We have previously reported that glucose can be phosphorylated by phospho-HPr and two sugar-specific pairs of proteins of the Escherichia coli and Salmonella typhimurium phosphoenolpyruvate:glycose phosphotransferase system. Each of the sugar-specific complexes comprises two proteins, lipid, and divalent cation, and each is present in membranes isolated from wild type cells. For reasons described in this report, one of the complexes is designated IIGlc and the other IIMan. The IIMan complex has previously been separated into its protein components, II-A and II-B (Kundig, W., and Roseman, S. (1971) J. Biol. Chem. 246, 1407-1418), while the accompanying reports describe dissociation of the IIGlc complex into its components, IIIGlc and II-BGlc. Curtis and Epstein (Curtis, S. J., and Epstein, W. (1975) J. Bacteriol. 122, 1189-1199) first showed that there are two phosphotransferase systems in whole cells responsible for glucose uptake and obtained the respective mutants, now designated ptsG and ptsM. The present studies provide kinetic conditions for assaying each activity separately (in vivo and in vitro), when both are present in the same membrane preparation. The IIGlc system is responsible for the uptake and phosphorylation of glucose and methyl alpha-glucoside, whereas the IIMan system is less specific and utilizes glucose, mannose, and 2-deoxyglucose. With high sugar concentrations in vitro, IIMan is also capable of phosphorylating methyl alpha-glucoside, fructose, and N-acetylmannosamine, while IIGlc phosphorylates fructose and mannose. The in vivo transport results were qualitatively consistent with the in vitro phosphorylation results, and several of the kinetic parameters also showed good quantitative agreement. The levels of the two activities depended on the growth conditions. In addition, transport studies showed that initial uptake rates of methyl alpha-glucoside and steady state levels of this analogue depended on the energy state of the cells and that these two parameters did not necessarily change in the same direction when metabolic inhibitors were used. A series of E. coli and S. typhimurium mutants were characterized both with respect to their ability to transport the glucose analogues and to phosphorylate them in vitro. The original mutants of Curtis and Epstein, ptsG and ptsM, were found to be defective in II-BGlc and the IIMan complex, respectively.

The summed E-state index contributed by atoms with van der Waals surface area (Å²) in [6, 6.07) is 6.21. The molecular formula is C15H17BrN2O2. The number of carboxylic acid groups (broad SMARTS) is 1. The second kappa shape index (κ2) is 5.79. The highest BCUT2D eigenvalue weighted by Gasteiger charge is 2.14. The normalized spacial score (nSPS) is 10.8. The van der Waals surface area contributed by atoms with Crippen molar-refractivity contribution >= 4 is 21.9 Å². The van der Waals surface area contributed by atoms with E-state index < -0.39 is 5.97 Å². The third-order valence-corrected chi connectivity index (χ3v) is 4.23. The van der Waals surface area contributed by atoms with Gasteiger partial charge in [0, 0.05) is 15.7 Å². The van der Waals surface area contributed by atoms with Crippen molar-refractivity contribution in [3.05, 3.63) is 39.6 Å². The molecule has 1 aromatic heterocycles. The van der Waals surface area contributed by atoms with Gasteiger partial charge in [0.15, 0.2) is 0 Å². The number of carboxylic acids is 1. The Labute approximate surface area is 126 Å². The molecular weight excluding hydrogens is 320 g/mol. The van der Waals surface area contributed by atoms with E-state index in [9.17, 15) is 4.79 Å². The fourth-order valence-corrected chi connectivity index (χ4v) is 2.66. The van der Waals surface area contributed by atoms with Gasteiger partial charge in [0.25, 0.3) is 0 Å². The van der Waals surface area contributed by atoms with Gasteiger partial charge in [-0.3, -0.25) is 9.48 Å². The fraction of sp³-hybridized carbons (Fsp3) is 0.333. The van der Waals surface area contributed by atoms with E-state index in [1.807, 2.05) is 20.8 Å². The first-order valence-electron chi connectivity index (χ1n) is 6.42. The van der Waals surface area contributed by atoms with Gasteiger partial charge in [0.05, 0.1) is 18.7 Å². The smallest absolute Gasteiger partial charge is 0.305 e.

|Original language||English (US)|
|Number of pages||10|
|Journal||Journal of Biological Chemistry|
|State||Published - Dec 10 1982|
All Science Journal Classification (ASJC) codes
- Molecular Biology
- Cell Biology